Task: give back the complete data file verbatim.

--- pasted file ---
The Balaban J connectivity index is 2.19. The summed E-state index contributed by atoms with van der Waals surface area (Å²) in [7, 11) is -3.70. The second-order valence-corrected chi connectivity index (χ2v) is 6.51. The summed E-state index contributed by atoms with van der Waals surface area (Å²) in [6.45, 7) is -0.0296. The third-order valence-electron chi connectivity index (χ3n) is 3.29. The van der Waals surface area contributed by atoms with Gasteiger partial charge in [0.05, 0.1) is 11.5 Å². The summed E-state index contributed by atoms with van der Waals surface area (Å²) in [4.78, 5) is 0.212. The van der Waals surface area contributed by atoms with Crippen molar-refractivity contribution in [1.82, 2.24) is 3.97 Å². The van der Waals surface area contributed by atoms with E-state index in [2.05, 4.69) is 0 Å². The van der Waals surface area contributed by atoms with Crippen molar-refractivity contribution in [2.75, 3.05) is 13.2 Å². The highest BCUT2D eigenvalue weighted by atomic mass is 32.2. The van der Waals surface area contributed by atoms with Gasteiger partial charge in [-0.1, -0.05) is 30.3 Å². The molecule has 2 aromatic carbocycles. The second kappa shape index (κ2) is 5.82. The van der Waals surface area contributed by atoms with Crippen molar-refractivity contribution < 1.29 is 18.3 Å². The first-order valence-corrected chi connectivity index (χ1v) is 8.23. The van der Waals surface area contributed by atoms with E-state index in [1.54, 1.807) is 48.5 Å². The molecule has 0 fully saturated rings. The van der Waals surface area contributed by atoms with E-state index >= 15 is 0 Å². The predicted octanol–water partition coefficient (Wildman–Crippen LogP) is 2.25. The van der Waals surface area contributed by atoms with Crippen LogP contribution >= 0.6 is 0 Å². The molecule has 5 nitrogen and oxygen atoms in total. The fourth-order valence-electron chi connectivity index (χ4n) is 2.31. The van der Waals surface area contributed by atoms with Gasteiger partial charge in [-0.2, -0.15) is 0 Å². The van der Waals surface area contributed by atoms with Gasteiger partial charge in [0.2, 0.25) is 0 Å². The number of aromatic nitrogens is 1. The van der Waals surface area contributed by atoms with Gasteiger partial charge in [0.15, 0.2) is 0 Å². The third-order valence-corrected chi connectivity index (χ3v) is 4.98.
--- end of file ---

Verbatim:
The Balaban J connectivity index is 2.19. The summed E-state index contributed by atoms with van der Waals surface area (Å²) in [7, 11) is -3.70. The second-order valence-corrected chi connectivity index (χ2v) is 6.51. The summed E-state index contributed by atoms with van der Waals surface area (Å²) in [6.45, 7) is -0.0296. The third-order valence-electron chi connectivity index (χ3n) is 3.29. The van der Waals surface area contributed by atoms with Gasteiger partial charge in [0.05, 0.1) is 11.5 Å². The summed E-state index contributed by atoms with van der Waals surface area (Å²) in [4.78, 5) is 0.212. The van der Waals surface area contributed by atoms with Crippen molar-refractivity contribution in [1.82, 2.24) is 3.97 Å². The van der Waals surface area contributed by atoms with E-state index in [2.05, 4.69) is 0 Å². The van der Waals surface area contributed by atoms with Crippen molar-refractivity contribution in [2.75, 3.05) is 13.2 Å². The highest BCUT2D eigenvalue weighted by atomic mass is 32.2. The van der Waals surface area contributed by atoms with Gasteiger partial charge in [-0.1, -0.05) is 30.3 Å². The molecule has 2 aromatic carbocycles. The second kappa shape index (κ2) is 5.82. The van der Waals surface area contributed by atoms with Crippen molar-refractivity contribution < 1.29 is 18.3 Å². The first-order valence-corrected chi connectivity index (χ1v) is 8.23. The van der Waals surface area contributed by atoms with E-state index in [1.54, 1.807) is 48.5 Å². The molecule has 0 fully saturated rings. The van der Waals surface area contributed by atoms with E-state index >= 15 is 0 Å². The predicted octanol–water partition coefficient (Wildman–Crippen LogP) is 2.25. The van der Waals surface area contributed by atoms with Crippen LogP contribution >= 0.6 is 0 Å². The molecule has 5 nitrogen and oxygen atoms in total. The fourth-order valence-electron chi connectivity index (χ4n) is 2.31. The van der Waals surface area contributed by atoms with Gasteiger partial charge in [-0.2, -0.15) is 0 Å². The van der Waals surface area contributed by atoms with Gasteiger partial charge in [0.2, 0.25) is 0 Å². The number of aromatic nitrogens is 1. The van der Waals surface area contributed by atoms with Gasteiger partial charge in [0.15, 0.2) is 0 Å². The third-order valence-corrected chi connectivity index (χ3v) is 4.98.